What is evident in the business world is steadfastly simple to some and eerily overlooked by others. A failure to adapt, to anticipate, or to possess continual flexibility in previous decisions will be the unnerving undoing of an organization. The company formerly known as Research in Motion (RIM), makers of the iconic BlackBerry smartphone line, is a classic example. Former co-CEOs Jim Balsillie and Mike Lazaridis were innovation machines, producing technology products that were snapped up in droves by their customers. But an unwillingness to adapt or to look ahead and better the organization ultimately led to their resignations in early 2012. RIM's board and the company (with new at the time CEO Thorsten Heins) attempted to hastily play catch-up to the likes of Apple and Samsung. It was a desperate quest to gain a stronghold in the consumer space. It eventually led to the departure of Heins a short year later and the installation of long time, high-tech veteran John Chen to steer the Blackberry ship to safe passage. Only time will tell if it's too late for the company.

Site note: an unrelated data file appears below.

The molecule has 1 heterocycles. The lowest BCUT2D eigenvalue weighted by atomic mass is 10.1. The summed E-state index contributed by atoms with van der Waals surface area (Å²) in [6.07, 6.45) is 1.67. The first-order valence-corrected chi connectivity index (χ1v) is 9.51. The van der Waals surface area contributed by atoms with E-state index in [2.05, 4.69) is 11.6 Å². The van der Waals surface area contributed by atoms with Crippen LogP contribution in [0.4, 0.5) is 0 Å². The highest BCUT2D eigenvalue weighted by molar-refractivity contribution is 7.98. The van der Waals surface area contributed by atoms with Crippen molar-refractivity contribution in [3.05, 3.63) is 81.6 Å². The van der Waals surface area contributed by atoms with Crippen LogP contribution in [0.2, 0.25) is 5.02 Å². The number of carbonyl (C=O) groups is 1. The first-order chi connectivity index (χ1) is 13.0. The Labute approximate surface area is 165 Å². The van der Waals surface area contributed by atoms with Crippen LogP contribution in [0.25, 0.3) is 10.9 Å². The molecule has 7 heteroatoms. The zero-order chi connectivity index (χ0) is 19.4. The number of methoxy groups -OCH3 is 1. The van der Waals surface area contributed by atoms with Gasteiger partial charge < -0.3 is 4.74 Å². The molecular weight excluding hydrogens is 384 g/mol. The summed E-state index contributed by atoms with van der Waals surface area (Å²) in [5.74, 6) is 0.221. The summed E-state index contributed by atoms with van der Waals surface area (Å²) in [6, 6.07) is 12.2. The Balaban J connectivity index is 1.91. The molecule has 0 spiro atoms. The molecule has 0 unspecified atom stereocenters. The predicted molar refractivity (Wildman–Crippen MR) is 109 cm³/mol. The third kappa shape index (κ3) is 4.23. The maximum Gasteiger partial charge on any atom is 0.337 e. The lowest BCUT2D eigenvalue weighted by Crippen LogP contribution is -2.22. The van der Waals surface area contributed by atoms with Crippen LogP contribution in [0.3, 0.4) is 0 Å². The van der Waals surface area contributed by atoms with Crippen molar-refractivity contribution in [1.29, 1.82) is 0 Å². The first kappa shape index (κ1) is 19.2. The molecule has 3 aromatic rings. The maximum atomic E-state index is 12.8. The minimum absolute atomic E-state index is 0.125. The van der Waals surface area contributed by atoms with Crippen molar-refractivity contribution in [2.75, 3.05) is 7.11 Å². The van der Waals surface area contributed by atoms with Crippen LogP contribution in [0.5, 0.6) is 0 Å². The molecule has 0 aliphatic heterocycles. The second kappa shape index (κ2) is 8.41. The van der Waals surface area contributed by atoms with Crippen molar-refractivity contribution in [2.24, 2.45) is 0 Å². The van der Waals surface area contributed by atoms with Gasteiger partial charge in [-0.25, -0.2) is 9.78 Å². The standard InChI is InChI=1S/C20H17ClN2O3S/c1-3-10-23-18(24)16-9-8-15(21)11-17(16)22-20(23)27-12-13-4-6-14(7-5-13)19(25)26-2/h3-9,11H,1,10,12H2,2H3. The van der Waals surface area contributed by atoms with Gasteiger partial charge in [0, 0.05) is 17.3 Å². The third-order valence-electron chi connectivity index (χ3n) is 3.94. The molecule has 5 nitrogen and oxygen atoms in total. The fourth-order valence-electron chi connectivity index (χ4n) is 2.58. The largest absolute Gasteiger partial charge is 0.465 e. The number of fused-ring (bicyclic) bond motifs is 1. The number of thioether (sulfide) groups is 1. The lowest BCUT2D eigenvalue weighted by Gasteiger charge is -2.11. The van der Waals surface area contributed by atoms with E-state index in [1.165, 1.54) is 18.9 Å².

What of Digital Equipment Corporation (DEC) as well? In 1977, founder Ken Olsen quite famously said, "There is no reason for any individual to have a computer in his home." This oft-used quote nicely illustrates the adapting attribute. DEC was a market leader in technologies, such as the minicomputer, data processors, mainframe computers and networking, yet didn't see the benefit of personal computers until it was far too late and others had flanked, outwitted and adapted much earlier.

Unsurprisingly, the company was pared back and bit parts were sold off until eventually what remained was sold to Compaq. If only DEC had a better adapting attribute, perhaps it would be the world's most valuable company and not Apple as it is today.

The words of Alexander Graham Bell nicely summarize the adapting attribute for a connected leader: "Don't keep forever on the public road, going only where others have gone."